Re: Variable Resistor

>From: wl-god-tw-at-society-dot-com
>Date: Mon, 22 Apr 1996 23:04:44 -0500 
>Subject: Variable Resistor
>To: tesla-at-objinc-dot-com

Matt Ptak asks,
>Has anyone ever used a variable resistor in place of a variac on your
>coils?  I have been having a problem because of blown fuses.  My variac
i>s rated at 120V, 7.5A.  My transformer runs at ups that to 15000V,
>60mA, so when I have the variac at 100V, the transformer tries to draw
>9A and blows the 8A fuse in the variac.  I thought I could use a
>variable resistor in it's place.  I understand that this will vary
>power and wondered what type of effects I will see as opposed to the
>with the variac.

>Matt Ptak
>Sent via WorldLink on 04/22/96 at 23:02:12.
>From: Tidal Wave BBS
>      Altamont, NY
>     The best around!


When the manufacturer puts a 7.5 amp fuse in a 7.5 amp variac it is 
to comply with codes that require this device to run continuously all 
day in and day out at full power without overheating.  The Tesla 
Coiler's credo is to always push a component as hard as possible 
without letting too much of the smoke out.  Your 7.5 amp variac is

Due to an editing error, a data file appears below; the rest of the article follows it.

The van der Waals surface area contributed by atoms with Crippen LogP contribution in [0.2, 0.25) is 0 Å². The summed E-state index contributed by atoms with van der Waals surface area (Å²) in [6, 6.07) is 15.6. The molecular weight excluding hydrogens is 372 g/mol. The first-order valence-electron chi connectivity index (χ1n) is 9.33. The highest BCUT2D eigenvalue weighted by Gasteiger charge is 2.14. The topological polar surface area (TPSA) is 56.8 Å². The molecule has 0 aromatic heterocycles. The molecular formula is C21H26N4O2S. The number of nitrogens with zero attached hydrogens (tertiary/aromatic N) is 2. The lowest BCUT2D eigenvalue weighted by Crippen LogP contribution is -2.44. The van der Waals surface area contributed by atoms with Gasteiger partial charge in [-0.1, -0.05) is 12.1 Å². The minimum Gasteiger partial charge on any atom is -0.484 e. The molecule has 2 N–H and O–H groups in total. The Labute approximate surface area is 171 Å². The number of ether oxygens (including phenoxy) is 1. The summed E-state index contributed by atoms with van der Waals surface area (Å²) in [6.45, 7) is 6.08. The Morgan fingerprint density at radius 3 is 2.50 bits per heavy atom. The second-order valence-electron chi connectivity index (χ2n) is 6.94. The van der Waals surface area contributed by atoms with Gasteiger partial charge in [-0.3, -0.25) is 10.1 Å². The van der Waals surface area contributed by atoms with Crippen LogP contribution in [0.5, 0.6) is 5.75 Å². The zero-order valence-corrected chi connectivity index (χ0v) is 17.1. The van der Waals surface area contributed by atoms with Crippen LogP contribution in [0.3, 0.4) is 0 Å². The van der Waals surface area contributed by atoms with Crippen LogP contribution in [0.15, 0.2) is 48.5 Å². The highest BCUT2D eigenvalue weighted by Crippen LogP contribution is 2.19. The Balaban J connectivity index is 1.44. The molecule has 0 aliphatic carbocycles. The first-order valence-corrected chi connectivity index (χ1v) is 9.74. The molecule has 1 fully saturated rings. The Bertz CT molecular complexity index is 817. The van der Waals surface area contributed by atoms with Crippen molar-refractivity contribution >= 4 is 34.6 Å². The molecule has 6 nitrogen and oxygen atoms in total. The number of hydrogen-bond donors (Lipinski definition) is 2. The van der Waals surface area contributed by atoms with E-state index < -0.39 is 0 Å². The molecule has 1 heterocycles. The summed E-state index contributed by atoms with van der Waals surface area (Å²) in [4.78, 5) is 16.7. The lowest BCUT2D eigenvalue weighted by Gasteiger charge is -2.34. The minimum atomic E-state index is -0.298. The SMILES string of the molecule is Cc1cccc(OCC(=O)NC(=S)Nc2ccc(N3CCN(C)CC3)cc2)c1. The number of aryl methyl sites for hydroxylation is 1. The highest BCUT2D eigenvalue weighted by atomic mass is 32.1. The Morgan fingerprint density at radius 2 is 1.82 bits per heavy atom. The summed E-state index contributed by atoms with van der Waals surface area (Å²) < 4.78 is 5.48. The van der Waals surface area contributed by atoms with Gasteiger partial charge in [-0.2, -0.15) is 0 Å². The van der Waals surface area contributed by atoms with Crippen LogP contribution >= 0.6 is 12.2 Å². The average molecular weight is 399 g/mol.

identical to one I have and mine always has a 15 amp fast blow fuse 
installed.  Sometimes it blows but I routinely push this thing safely 
to 10-15 amps for many minutes at a time.  The power cord gets hot,
I should change it for a heavier one, but the variac itself does not heat too
much.  The variac will let you know with a little burning odor when 
you are grossly overloading it.  If this ever happens, check your 
circuit for shorts, or back off on the power.  It will come through 
unscathed.  These things are pretty tough given just a little 

Put in a bigger fuse and push that coil man!  I assume that your 
variac does a slight overvoltage to perhaps 140 volts output with 120 
volts input when the control is dialled all the way up, these are 
common. If that is the case with yours, using a resistor won't be as 
much fun, you won't be able to turn your coil up to eleven!, (the 
neon xfmer should handle this OK, just make sure you don't overvoltage 
your capacitor).

Have fun!

Happy coiling!, rwstephens